• Jack Fleming

Ego is The Enemy — 5 Questions to Better Your Coaching



I just finished reading Ego Is The Enemy by Ryan Holiday, one of my favourite writers. The book is filled with brilliant examples across all topics and history, about where ego can block us from our true path. While it has little to do with sports, it has everything to do with how we coach. Here are some of my take away questions from the book.

Ego is defined as —

“An unhealthy belief in our own importance. Arrogance. Self-centered ambition.” — Ryan Holiday

1. Do you talk too much?

Holiday says “the only relationship between work and chatter is that one kills the other.”

The battle of every coach, are we projecting our voice to give value or to make it about us? Personally the more knowledge I have gained through study of the game, the more particular it can make me technique coaching. Never forget that the lord and master of learning, is repetition.


We learn by doing, or what is also known as experiential learning — identify that your practice is about the athletes DOING as much as possible. Chris Oliver from Basketball Immersion often says that we need to stop delivering coaching clinics to our players. I have tried to ask this question before I stop a drill: Is this going to move the needle in the way of improving the athletes, or is this just me projecting my ego? How can I do it quickly, without all the emotion and blah blah? I still struggle with this battle, but try to be in constant self evaluation to make practice more efficient.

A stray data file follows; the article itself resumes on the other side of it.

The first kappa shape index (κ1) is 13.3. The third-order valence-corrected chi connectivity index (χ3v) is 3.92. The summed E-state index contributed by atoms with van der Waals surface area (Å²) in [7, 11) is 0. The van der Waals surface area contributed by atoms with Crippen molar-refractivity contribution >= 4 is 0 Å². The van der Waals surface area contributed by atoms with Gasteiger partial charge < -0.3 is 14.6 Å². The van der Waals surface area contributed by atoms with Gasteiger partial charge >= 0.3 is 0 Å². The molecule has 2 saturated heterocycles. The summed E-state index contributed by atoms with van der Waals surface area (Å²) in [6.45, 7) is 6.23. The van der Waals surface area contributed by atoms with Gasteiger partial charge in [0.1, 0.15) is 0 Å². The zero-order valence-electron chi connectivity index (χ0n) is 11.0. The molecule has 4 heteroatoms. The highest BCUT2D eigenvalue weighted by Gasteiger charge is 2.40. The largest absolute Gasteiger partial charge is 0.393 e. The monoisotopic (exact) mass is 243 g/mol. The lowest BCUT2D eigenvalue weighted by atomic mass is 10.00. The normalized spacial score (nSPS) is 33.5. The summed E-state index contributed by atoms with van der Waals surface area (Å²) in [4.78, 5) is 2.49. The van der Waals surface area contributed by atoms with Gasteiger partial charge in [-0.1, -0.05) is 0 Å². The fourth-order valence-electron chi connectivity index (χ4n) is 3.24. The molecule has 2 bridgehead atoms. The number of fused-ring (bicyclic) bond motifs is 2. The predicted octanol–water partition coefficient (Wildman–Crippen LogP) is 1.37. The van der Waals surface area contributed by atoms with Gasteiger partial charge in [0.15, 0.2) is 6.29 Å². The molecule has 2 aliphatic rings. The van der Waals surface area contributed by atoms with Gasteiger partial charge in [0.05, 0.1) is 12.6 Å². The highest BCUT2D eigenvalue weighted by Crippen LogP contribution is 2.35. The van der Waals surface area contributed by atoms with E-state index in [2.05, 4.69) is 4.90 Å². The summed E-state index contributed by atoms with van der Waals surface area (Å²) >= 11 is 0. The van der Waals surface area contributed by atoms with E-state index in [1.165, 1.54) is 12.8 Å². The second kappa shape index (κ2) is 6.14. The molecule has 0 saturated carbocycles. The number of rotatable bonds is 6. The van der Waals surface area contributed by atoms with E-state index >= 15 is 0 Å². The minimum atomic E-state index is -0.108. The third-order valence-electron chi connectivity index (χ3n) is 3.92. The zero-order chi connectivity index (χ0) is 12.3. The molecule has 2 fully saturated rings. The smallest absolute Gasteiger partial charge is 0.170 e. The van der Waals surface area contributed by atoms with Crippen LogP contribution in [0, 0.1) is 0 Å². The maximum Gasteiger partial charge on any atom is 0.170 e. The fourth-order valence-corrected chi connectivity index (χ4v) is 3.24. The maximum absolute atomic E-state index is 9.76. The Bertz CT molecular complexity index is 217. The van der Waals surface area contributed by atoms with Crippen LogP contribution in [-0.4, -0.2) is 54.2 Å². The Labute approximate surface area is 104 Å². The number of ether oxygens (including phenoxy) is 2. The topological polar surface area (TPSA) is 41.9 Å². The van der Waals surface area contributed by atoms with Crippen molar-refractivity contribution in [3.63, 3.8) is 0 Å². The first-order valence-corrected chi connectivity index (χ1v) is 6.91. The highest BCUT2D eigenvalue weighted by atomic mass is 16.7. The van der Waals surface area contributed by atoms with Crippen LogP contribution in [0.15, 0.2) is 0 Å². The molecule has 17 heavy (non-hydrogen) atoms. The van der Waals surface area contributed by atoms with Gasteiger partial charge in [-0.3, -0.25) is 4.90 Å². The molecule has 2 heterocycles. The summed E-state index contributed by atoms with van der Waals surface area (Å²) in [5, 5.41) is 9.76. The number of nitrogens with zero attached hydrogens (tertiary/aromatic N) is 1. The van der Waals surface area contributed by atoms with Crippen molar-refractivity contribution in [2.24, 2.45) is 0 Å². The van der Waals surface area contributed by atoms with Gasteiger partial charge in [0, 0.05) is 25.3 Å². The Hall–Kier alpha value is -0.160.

2. Are you a know-it-all or a learn-it-all?

One of Holiday’s favourite quotes that I have tried to adopt to my life is by stoic philosopher Epictetus — “It is impossible for a man to learn what he thinks he already knows.”

As we learn more and more, we must not let our ego block us by telling us we don’t need to improve. Do not stop asking questions, do not stop going to clinics, do not stop learning the game because the opportunities in an information age are endless. Pretence of knowledge is a dangerous vice, however the power of a student mindset places the ego in someone else’s hands. Last year I read 40 books in the final six months of the year, because I know as a young coach I do not have anywhere near the experience to be where I want to go. I understand the learning never stops, that the great ones have never truly arrived.


The Power of Mentors

The most expensive school is the school of experience, so if you can have a mentor that has already been through the experience it can save you making those mistakes yourself. Here are the questions you need to ask about your own mentor:


- Have they been where you are right now?

- Have they been where you want to go?

- Do they have the same morals and ethics as you?


In my own context, I would say I have 4–5 people I trust and reach out to but my main mentor is Alan Mcaughtry. Why is the right person for me?

- He has been a club coach, an NITP coach, a private school coach (where I am right now)

- He has head coached multiple Vic Metro teams, been on Australian junior staffs and coached in semi-pro leagues (the path I want to go)

- He coaches for the athletes, is a learn it all and a man of generosity and integrity.


3. Are you delegating enough? Or are you a control freak?

Those micromanagers we all know, sometimes live with and work who do not delegate — will ultimately lose the trust of their team members. Are you giving power to your players within the game, or are you controlling every pass? Delegation is trust, when you trust your players they can truly play at their best.